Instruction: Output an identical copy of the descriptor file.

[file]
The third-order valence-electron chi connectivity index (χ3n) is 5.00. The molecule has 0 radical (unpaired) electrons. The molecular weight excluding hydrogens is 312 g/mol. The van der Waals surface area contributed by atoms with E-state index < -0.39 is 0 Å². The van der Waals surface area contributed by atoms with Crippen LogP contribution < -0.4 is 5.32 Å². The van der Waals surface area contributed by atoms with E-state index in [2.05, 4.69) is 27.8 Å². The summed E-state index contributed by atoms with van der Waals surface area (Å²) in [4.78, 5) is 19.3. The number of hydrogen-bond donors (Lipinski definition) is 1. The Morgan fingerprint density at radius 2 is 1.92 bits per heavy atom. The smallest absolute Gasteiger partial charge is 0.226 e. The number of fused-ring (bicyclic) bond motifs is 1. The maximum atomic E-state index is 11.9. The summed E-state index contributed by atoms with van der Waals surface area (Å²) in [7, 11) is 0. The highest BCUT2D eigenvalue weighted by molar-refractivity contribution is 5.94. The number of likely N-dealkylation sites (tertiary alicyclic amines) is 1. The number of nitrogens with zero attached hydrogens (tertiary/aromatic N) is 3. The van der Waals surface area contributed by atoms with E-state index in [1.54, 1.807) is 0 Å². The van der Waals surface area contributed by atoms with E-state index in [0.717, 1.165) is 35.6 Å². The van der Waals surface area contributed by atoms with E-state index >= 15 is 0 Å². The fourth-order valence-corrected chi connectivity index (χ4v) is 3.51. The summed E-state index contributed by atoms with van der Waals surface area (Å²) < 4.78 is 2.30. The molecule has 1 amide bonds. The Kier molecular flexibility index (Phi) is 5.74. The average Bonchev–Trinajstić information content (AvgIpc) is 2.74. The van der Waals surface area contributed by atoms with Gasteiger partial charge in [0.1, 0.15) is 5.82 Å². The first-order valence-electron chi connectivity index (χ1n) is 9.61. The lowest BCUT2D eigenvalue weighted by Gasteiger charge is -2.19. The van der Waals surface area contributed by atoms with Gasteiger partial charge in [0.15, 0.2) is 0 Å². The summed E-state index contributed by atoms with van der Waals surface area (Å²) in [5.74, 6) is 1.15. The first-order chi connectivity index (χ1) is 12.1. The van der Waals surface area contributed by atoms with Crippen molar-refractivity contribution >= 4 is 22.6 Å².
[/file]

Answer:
The third-order valence-electron chi connectivity index (χ3n) is 5.00. The molecule has 0 radical (unpaired) electrons. The molecular weight excluding hydrogens is 312 g/mol. The van der Waals surface area contributed by atoms with E-state index < -0.39 is 0 Å². The van der Waals surface area contributed by atoms with Crippen LogP contribution < -0.4 is 5.32 Å². The van der Waals surface area contributed by atoms with E-state index in [2.05, 4.69) is 27.8 Å². The summed E-state index contributed by atoms with van der Waals surface area (Å²) in [4.78, 5) is 19.3. The number of hydrogen-bond donors (Lipinski definition) is 1. The Morgan fingerprint density at radius 2 is 1.92 bits per heavy atom. The smallest absolute Gasteiger partial charge is 0.226 e. The number of fused-ring (bicyclic) bond motifs is 1. The maximum atomic E-state index is 11.9. The summed E-state index contributed by atoms with van der Waals surface area (Å²) in [7, 11) is 0. The highest BCUT2D eigenvalue weighted by molar-refractivity contribution is 5.94. The number of likely N-dealkylation sites (tertiary alicyclic amines) is 1. The number of nitrogens with zero attached hydrogens (tertiary/aromatic N) is 3. The van der Waals surface area contributed by atoms with E-state index in [1.54, 1.807) is 0 Å². The van der Waals surface area contributed by atoms with E-state index in [0.717, 1.165) is 35.6 Å². The van der Waals surface area contributed by atoms with E-state index >= 15 is 0 Å². The fourth-order valence-corrected chi connectivity index (χ4v) is 3.51. The summed E-state index contributed by atoms with van der Waals surface area (Å²) < 4.78 is 2.30. The molecule has 1 amide bonds. The Kier molecular flexibility index (Phi) is 5.74. The average Bonchev–Trinajstić information content (AvgIpc) is 2.74. The van der Waals surface area contributed by atoms with Gasteiger partial charge in [0.1, 0.15) is 5.82 Å². The first-order valence-electron chi connectivity index (χ1n) is 9.61. The lowest BCUT2D eigenvalue weighted by Gasteiger charge is -2.19. The van der Waals surface area contributed by atoms with Gasteiger partial charge in [0.15, 0.2) is 0 Å². The summed E-state index contributed by atoms with van der Waals surface area (Å²) in [5.74, 6) is 1.15. The first-order chi connectivity index (χ1) is 12.1. The van der Waals surface area contributed by atoms with Crippen molar-refractivity contribution >= 4 is 22.6 Å².